- Susan Berry
Since I was five years old, my grandmother's cabin has been my favorite place to visit. As soon as I arrived, I’d quickly run up the uneven stone front porch steps and open the sliding glass door. The clicking sound it made as it slid along the worn track beneath signaled that I was safe. That the modest cabin by the beach was more than my grandmother's home, but a much-needed sanctuary from the turmoil in my life. A place where love always ruled the day.
With the door closed behind me, I would hear my grandmother call out from the bedroom, the sound of her voice like sweet music to my ears. “I’m back here, dear.”
More often than not, I’d find myself standing and watching from the doorway as she tidied up the room or finished dusting all the photographs of her children and grandchildren neatly arranged on the bureau. Then, with her careworn face lit up with a smile, she’d open her arms wide, beckoning for my embrace.
A quick bite to eat which most times included a piece of chocolate, was usually followed by a collection of pail and shovel, then off we’d go down to the beach where we’d spend our fun-filled afternoons. We’d collect shells, dig up geoducks, or comb the beach for the perfect rocks along the shore to put into the polishing machine my grandfather had given her for an anniversary present the year before he died. And at night, after polishing those collected rocks, we’d clean up and eat dinner in front of the big brick fireplace in the living room she’d laid by hand. I was captivated as I listened to stories of my grandmother's youthful adventures. To me, she was larger than life and I simply adored her.
And no matter how old I got, when it was time for me to go home, with tears of separation wetting my face, she’d kiss my cheek, promise I could return soon, and secretly handed me one of those polished rocks from the beach. A tangible talisman to take home with me. A reminder of her love that was meant to sustain my heart until we could be together again.
But on a gloomy summer day, my life was turned upside down and changed forever as my beloved grandmother passed away with me by her side. It was as if the world had stopped, and I won’t even attempt to describe the loss I felt as I fell to the floor in a sobbing heap. Gone was my friend, my confidant, my real-life hero. The depth of my gut-wrenching grief was substantial, and to this day, I can’t talk about it without crying. Grief is not a momentary sentiment, but a lifelong battle that requires courage to keep it at bay. And although the effect it has on our daily life seems to lessen with the passage of time, it can rear its ugly head anytime when memories are triggered by a song, a place, or even by a whiff of a cherished Grandmother's favorite perfume.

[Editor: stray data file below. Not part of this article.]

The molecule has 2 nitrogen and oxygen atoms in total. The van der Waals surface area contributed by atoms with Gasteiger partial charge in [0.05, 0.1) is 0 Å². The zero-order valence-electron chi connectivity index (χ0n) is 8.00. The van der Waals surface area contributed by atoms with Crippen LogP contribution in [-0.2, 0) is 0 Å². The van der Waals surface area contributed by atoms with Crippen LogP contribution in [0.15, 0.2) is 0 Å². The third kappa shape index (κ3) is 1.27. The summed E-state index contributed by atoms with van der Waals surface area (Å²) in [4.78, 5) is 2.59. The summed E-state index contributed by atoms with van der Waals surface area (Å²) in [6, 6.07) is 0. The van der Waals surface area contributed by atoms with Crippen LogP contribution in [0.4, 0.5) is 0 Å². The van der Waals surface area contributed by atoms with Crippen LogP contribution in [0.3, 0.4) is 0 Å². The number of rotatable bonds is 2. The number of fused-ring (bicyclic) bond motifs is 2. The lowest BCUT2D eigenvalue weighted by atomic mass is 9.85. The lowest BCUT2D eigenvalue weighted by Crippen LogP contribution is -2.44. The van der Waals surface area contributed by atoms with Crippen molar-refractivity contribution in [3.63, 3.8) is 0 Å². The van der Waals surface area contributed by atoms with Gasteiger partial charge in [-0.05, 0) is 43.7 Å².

After her passing, when it was decided to not sell the cabin but instead keep it in the family, it was a bittersweet decision for me. I felt an abundance of relief knowing that I could stay there anytime I wanted and see her things in the house exactly as they’d been when she was alive. But my heart felt the tug of despair knowing I would do so without my best friend by my side.
As the years went by, I spent every weekend I could at the cabin with my own family telling stories about my grandmother. Taking them to the places we had spent our time digging up those geoducks and hunting for the perfect rocks. And each time I’d open that sliding glass door when we returned, I could still hear her voice calling out to me. “I’ve missed you.”
But those years weren’t kind to the cabin by the beach and it fell into disrepair. So, when it was decided amongst the family the time had come to sell, my heart broke from the tortuous realization that no longer would I have the connection to my grandmother that the cabin had afforded me. The comfort it had bestowed on me all these years would be gone, and I felt as broken as I did the day she died.
Today the cabin belongs to another family. And my fondest wish is that the new owners are blessed with a home filled with the same kind of unconditional love I experienced as I grew up there. That they make their own family memories finding treasures on the beach.
For myself? All the memories of those glorious summer adventures I went on with my grandmother are something I’ll carry in my heart the rest of my life. And I know, one day we will embrace again—her careworn face smiling as she takes my hand and leads me to our next great adventure.
And each time that I’ve used that old rock polisher I brought home with me from the front porch of the cabin, I no longer feel sadness, but rather a peace in my heart—a continued connection to my grandmother that time has not erased.
I’ve learned a lot on this journey of grief. And while the lesson has been difficult and painful at times to go through, I’ve ended up in a place of contentment of sorts. A knowledge that reinforces the most important part of the journey has been to realize that the love we have for the ones we’ve lost in death is not confined to the four walls in which they lived, but rather a flowing energy that cannot be extinguished by time. A love that will continue to soar beyond our physical being—to wait patiently for the day when our hearts are reunited once again with those we’ve lost. To the day we take our own eternal journey to whatever comes next with the joy of our loved one once again by our side.